Neither Minimidget nor Ritty possessed any other powers besides their reduced stature—not even, unfortunately, the ability to grow back to their normal height. Trapped at Ken and Barbie size for eternity—or at least until the FDA approves an anti-shrink pill—this limitation also cheats Minimidget out of an accolade.  Although he debuted in Centaur Comics several months before Doll Man, Minimidget technically can’t claim to be the first shrinking superhero…because he can’t shrink! Let's call him the first pre-shrunk superhero.

 

TINYMAN

Reformed criminal Jack Baker is set on the right track after his ability to shrink to the size of a small child’s shoe fails to save him from a beating from the android alien superhero Captain Marvel in the 1961 comic of that name.* Proving he's a big man by serving his sentence and going straight, Tinyman spends a little time performing in the circus before he finds his true calling—the law!

You might think his history as a former super-criminal—not to mention his weird reverse-skunk hair coloration—would be a problem for Baker. Think again! His career grows even faster than he does, because Baker ends up as District Attorney! Being a big shot in the criminal justice system doesn’t excuse Baker from his extra-small extracurricular activities, though. Whenever evil descends upon the city, a hero will arise to defend its citizens. And that hero is...Captain Marvel—it IS his name on the cover, after all. But Tinyman is there to lend an eentsy-teensy hand.

*Published by M.F. Enterprises and probably not one of the Captain Marvels you’ve ever heard of.Jocular Jon.

 

BUMBLEBEE

All the good insect-themed superhero names were probably taken when teenaged super-scientist Karen Beecher designed a yellow-and-black striped super-costume for herself and launched her career as Bumblebee. This flying, laser-blasting superheroine made a name for herself with DC's Teen Titans way back in 1976, where she created her apiologic identity to motivate fellow superhero and boyfriend Mal Duncan.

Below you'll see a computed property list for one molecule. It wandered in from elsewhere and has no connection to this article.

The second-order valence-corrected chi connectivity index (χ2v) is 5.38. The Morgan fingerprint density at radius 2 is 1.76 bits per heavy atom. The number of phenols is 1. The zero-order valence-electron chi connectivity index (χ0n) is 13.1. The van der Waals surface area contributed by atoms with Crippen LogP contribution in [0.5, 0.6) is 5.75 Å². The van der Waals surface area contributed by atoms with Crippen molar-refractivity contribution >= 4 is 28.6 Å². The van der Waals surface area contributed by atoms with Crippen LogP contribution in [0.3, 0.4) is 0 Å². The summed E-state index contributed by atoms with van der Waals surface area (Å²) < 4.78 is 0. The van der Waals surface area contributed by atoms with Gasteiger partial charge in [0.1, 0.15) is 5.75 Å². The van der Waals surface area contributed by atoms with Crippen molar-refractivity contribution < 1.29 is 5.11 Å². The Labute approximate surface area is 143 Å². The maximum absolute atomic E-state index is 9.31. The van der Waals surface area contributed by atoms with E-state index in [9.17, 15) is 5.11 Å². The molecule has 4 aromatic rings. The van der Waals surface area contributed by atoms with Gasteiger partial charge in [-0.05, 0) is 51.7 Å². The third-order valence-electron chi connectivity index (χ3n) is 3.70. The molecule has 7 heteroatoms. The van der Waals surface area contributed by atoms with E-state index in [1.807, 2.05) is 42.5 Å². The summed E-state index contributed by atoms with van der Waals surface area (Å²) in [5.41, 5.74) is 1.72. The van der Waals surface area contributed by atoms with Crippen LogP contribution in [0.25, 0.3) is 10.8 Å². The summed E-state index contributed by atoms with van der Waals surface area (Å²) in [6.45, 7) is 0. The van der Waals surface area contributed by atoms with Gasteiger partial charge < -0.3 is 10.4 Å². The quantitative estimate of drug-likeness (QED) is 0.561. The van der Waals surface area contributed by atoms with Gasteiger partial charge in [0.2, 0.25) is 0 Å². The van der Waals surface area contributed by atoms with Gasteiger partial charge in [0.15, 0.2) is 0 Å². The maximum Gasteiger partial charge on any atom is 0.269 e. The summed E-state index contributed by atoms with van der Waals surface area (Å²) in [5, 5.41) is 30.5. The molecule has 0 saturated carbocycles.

Wait, did I mention yet that she wasn’t tiny when she did all of this? Nope, that came later. Participating in a botched space mission which left several superheroes with bizarre injuries, Beecher found herself shrunk down to a height of six inches (apparently a default size for super-small crimefighters). With no way to reverse the change, Bumblebee is seemingly trapped at her tiny new size for good. She really towers over your average bee, though, so there’s that. A solid addition to the woefully short list of female African American superheroes, Bumblebee has shown impressive longevity in the decade since her debut, popping up in two animated series as well as various DC books.


Jon Morris's picture

Jon Morris

Jon Morris is a cartoonist and graphic designer. Since the late 1990s, he's opearated the blog Gone & Forgotten, an irreverant, in-depth, and occasionally rude look at the most unfortunate stories that comic books have offered. Read more about the above characters, plus dozens more of strangest superheroes ever published, in his new book, The League of Regrettable Superheroes: Half-Baked Heroes from Comic Book History.